"Ok, but where does tearing come from?" I hear you say. Well, recall that the card constantly sends the contents of the front buffer to the screen from top left to bottom right. Now when you call Present() with vsync disabled, the contents of the front buffer will change (either due to the contents of the back buffer being copied over it or the card switching buffers). This change happens regardless of how much of the old front buffer has been sent to the card, and for the rest of the screen update, the pixels that the card will send will be from the new front buffer contents, causing the upper half of the screen to display pixels from the old frame and the lower half to display pixels from the new frame. In fact, if the card is fast enough of the scene is simple enough, this change in the contents of the front buffer can happen more than once during a screen update, causing the screen to display parts of more than just two images. Try writing an application that simply clears the back buffer to a different color each frame and presents it with vsync disabled and you will notice at least 4 or 5 tears!

If vsync is enabled, the card will not copy or flip buffers until the screen finishes updating and the entire contents of the front buffer have been sent to the monitor. Then the copy or swap happens before the next screen update happens, so the screen never shows more than one image at a time.

Oh crap, I got carried away again. Anyway, hope this helps.

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Okay. I packaged it all up if anyone wants to actually see what's going on: test.zip. Before the huge post above I explain a little bit more about what is going on. Anyone with experience might be able to pick out what's up from my descriptions, thanks.

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Quote:
Original post by darknebula42
Okay. I packaged it all up if anyone wants to actually see what's going on: test.zip. Before the huge post above I explain a little bit more about what is going on. Anyone with experience might be able to pick out what's up from my descriptions, thanks.


It gives me this error: "This application has failed to start because the application configuration is incorrect. Reinstalling the application may fix this problem."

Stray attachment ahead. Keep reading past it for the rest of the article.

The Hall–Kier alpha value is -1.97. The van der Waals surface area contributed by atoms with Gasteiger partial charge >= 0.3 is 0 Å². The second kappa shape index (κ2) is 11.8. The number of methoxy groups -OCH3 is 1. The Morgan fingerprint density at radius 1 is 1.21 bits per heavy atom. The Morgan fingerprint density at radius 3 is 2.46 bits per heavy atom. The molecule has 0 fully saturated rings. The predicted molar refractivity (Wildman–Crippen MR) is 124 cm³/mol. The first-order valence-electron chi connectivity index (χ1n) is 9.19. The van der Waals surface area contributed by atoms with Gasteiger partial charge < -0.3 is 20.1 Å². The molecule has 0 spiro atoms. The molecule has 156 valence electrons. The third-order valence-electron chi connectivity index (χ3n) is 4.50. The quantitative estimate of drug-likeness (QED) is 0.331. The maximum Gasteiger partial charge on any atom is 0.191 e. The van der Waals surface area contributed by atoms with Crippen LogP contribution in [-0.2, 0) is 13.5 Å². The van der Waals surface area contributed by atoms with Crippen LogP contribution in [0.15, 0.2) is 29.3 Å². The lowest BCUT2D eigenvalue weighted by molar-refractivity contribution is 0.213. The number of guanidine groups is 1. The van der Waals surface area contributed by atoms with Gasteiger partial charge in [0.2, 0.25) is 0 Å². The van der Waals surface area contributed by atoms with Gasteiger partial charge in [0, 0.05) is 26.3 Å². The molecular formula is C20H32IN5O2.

BTW, did you remove the calls to glFlush() and glFinish()?

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Yes I did. Hrm..I remember having this problem before. I'm using Visual Studio 2008, and maybe I need to include some kind of manifest file or something?

edit: I updated it, could you try it again. Sorry about that. Thanks!

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This time it worked.

I see what you mean, the tearing is very noticeable. Unfortunately, I can't think of anything else to suggest.

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I tried your test program - I can't see any tearing at all (although I did notice that the animation seems to "jump" ahead/behind occasionally). I think your problem simply lies with an imperfect timer implementation running the animation.

Screen tearing should look like this if it were happening (courtesy of mspaint).

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Quote:
Original post by Hodgman
I tried your test program - I can't see any tearing at all.
...
Screen tearing should look like this if it were happening (courtesy of mspaint).


That's strange, for me the tearing was quite noticeable (like in your picture).

What could cause such a variation?

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That demo runs in windowed mode which is typically single buffered (except in Aero).
That is instead of merely swapping a pair of hardware pointers the buffers have to be copied to screen in sync with the raster beam, something that is handled less than perfectly on just about any hardware I've ever seen. I guess you might have some luck manually polling the raster line and waiting for the bottom of the window like D3D 8/9 does, but I have no idea how this would interact with GL.

As far as I know the only way to completely eliminate tearing in windowed mode is to use YUV overlays..

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Quote:
Original post by Hodgman
I tried your test program - I can't see any tearing at all (although I did notice that the animation seems to "jump" ahead/behind occasionally). I think your problem simply lies with an imperfect timer implementation running the animation.

Screen tearing should look like this if it were happening (courtesy of mspaint).


That is actually how mine looks, exactly! And you can't take screenshots of it.

implicit: Very interesting information. So you're saying there really isn't such thing as a double buffered Windowed mode that works? I'll do some test with full screen and check out some more information. Thanks.

edit: Is this what you're talking about, implicit? Swap Control

edit2: I put it in full screen, with double buffering on and still have the same issues!

[Edited by - darknebula42 on June 24, 2008 4:35:19 PM]

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Tearing happens because you end up with parts of 2 frames on the screen, and one frame is very different the the other. So you see a very obvious 2 pictures. If you are moving a set number of pixels each frame, and you aren't capping it, then a high frame rate will make tearing very likely, or very noticeable. If your movement is very smooth, and there isn't much difference between any 2 frames, you won't notice tearing as much.

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Quote:
Original post by Daaark
Tearing happens because you end up with parts of 2 frames on the screen, and one frame is very different the the other. So you see a very obvious 2 pictures. If you are moving a set number of pixels each frame, and you aren't capping it, then a high frame rate will make tearing very likely, or very noticeable. If your movement is very smooth, and there isn't much difference between any 2 frames, you won't notice tearing as much.